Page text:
(RNS) When I was a kid, my culturally Jewish parents distributed a mimeographed sheet in our Bronx, N.Y., neighborhood explaining why it was OK to be an atheist.
They would send me outside on Yom Kippur, the holiest day of the Jewish calendar, in torn jeans and a dirty shirt to play ball on our stoop while our neighbors dressed up and went to synagogue.
So I was the least likely person to lead a project at KCPT-TV, the PBS station in Kansas City, Mo., called Beyond Belief. For more than eight months, the project probed the city’s churches, synagogues and mosques, as well as secular gathering places, and asked whether faith communities could help solve the city’s persistent problems of race, class and inequality.
Having lived just 10 percent of my life away from the East or West coast, I was completely unprepared to be in a place where faith is intertwined with so many aspects of life.
The most prominent political leaders in town emerged from churches, including U.S. Rep. Emanuel Cleaver II, a former pastor, and Kansas City Mayor Mark Holland, also a pastor.
I asked Holland if there was any contradiction between his civic and religious roles. Though he’s stepped back from the day-to-day pastoring of Trinity Community Church, he said his Christian duty to the poor has helped focus his efforts on a stressed city trying to make a comeback from years of neglect.
Cleaver, too, made it clear that gun control was a moral issue for him when he sat side by side with Georgia Rep. John Lewis on the floor of the House of Representatives during a civil rights style sit-in last month.
Each of these leaders mixes his spiritual mission with a commitment to social justice that is unique and powerful in the city.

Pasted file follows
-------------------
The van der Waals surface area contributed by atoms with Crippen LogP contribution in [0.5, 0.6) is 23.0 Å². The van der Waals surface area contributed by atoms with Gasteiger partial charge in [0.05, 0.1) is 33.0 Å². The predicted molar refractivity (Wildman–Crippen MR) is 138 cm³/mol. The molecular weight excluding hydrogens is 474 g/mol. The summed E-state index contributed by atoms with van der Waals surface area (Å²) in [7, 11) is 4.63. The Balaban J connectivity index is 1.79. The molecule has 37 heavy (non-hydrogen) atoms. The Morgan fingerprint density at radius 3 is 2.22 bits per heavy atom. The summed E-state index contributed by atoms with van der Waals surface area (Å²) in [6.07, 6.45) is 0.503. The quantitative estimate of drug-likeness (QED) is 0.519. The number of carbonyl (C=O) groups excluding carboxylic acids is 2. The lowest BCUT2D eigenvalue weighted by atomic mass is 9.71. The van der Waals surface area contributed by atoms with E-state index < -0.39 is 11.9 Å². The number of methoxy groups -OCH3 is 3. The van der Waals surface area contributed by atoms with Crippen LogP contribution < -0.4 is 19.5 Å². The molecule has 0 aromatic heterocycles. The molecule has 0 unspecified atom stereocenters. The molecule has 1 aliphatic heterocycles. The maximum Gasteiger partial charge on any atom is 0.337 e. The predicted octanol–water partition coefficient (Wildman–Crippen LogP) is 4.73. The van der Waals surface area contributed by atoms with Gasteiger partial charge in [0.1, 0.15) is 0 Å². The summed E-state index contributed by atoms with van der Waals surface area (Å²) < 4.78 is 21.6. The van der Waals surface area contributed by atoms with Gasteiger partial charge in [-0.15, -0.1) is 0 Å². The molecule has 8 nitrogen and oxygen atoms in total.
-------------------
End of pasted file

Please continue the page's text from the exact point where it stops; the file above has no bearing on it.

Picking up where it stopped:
Social and racial justice is also the primary work of two faith-based Kansas City groups addressing the city’s notorious racial divide. One initiative unfolded over six months starting last fall and culminated in a February meeting where black and white congregations came together to report on their internal discussions about race, which had unfolded over several evenings.
In my experience here in Kansas City, the received wisdom that “Sunday morning is the most segregated hour in America” is only partly true. Yes, churches divide up along Troost Avenue, which slices through the city dividing black and white. But churches are also the main institutions reaching across that line.
The sometimes raw and often powerful testimonies about racism and white privilege that were shared back in February continue to reverberate; their work recognizing racism and fighting for justice continues.
The main thing I’ve learned in my time in Kansas City is that my assumptions about Americans and their God-given right to individuality are all wrong. Everyone does not aspire to thrive in his or her own bubble. In Kansas City, nobody needs to bowl alone. Most humans hunger for community, and in Kansas City, faith is at the heart of that quest.
The fast-growing United Methodist Church of the Resurrection has 20,000 members and is building a $90 million cathedral, all in the service of community.
Christian millennials are a growing presence in the city’s business and arts scene.
That’s not to say that Kansas City doesn’t have its share of “nones.” Plenty of people, especially young people, prefer brunch to church on Sunday mornings. But even the atheists and Buddhists meet on the seventh day to share community.
I’m leaving town in a few weeks, but I’ll be heading home to Washington, D.C., changed and chastened. I’d bought the narrative that religion was somehow coming to an end in the U.S. and none too soon. Now that I’ve found God — at least what the divine could look like for me — I’ll continue to seek out ways to encourage those who do believe to go “beyond belief,” to love.
(Steve Mencher is the creator of “Beyond Belief,” a KCPT project.)